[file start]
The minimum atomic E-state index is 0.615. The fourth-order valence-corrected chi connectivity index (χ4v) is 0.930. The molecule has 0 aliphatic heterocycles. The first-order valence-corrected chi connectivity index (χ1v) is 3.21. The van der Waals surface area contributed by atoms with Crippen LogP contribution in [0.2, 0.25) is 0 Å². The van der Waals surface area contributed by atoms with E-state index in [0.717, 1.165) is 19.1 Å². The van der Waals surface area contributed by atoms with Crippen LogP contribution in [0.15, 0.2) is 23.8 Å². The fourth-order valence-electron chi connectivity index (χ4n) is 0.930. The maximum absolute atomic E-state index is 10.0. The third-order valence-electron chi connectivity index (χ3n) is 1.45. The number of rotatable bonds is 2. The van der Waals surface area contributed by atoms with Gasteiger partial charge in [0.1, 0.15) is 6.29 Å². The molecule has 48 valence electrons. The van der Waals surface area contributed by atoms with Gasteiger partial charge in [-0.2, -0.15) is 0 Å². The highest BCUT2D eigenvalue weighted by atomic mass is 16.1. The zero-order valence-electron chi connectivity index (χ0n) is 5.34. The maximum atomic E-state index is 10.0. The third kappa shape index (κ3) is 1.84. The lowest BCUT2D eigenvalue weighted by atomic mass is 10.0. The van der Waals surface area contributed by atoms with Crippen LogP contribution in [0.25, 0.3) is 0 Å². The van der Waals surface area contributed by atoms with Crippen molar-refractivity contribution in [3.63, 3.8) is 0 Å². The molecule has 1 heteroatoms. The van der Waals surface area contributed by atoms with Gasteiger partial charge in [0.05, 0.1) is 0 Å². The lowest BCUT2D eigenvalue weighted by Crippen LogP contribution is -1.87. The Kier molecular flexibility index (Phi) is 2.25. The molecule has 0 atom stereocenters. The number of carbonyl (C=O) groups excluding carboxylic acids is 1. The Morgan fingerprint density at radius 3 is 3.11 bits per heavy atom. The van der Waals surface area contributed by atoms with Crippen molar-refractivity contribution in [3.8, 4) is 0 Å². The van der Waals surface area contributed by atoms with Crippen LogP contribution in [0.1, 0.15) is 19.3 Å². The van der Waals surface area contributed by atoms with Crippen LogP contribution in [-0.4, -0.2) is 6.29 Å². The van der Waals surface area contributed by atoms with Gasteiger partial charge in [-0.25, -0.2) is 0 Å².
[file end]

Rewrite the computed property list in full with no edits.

The minimum atomic E-state index is 0.615. The fourth-order valence-corrected chi connectivity index (χ4v) is 0.930. The molecule has 0 aliphatic heterocycles. The first-order valence-corrected chi connectivity index (χ1v) is 3.21. The van der Waals surface area contributed by atoms with Crippen LogP contribution in [0.2, 0.25) is 0 Å². The van der Waals surface area contributed by atoms with E-state index in [0.717, 1.165) is 19.1 Å². The van der Waals surface area contributed by atoms with Crippen LogP contribution in [0.15, 0.2) is 23.8 Å². The fourth-order valence-electron chi connectivity index (χ4n) is 0.930. The maximum absolute atomic E-state index is 10.0. The third-order valence-electron chi connectivity index (χ3n) is 1.45. The number of rotatable bonds is 2. The van der Waals surface area contributed by atoms with Gasteiger partial charge in [0.1, 0.15) is 6.29 Å². The molecule has 48 valence electrons. The van der Waals surface area contributed by atoms with Gasteiger partial charge in [-0.2, -0.15) is 0 Å². The highest BCUT2D eigenvalue weighted by atomic mass is 16.1. The zero-order valence-electron chi connectivity index (χ0n) is 5.34. The maximum atomic E-state index is 10.0. The third kappa shape index (κ3) is 1.84. The lowest BCUT2D eigenvalue weighted by atomic mass is 10.0. The van der Waals surface area contributed by atoms with Crippen LogP contribution in [0.25, 0.3) is 0 Å². The van der Waals surface area contributed by atoms with Crippen molar-refractivity contribution in [3.63, 3.8) is 0 Å². The molecule has 1 heteroatoms. The van der Waals surface area contributed by atoms with Gasteiger partial charge in [0.05, 0.1) is 0 Å². The lowest BCUT2D eigenvalue weighted by Crippen LogP contribution is -1.87. The Kier molecular flexibility index (Phi) is 2.25. The molecule has 0 atom stereocenters. The number of carbonyl (C=O) groups excluding carboxylic acids is 1. The Morgan fingerprint density at radius 3 is 3.11 bits per heavy atom. The van der Waals surface area contributed by atoms with Crippen molar-refractivity contribution in [3.8, 4) is 0 Å². The van der Waals surface area contributed by atoms with Crippen LogP contribution in [0.1, 0.15) is 19.3 Å². The van der Waals surface area contributed by atoms with Crippen LogP contribution in [-0.4, -0.2) is 6.29 Å². The van der Waals surface area contributed by atoms with Gasteiger partial charge in [-0.25, -0.2) is 0 Å².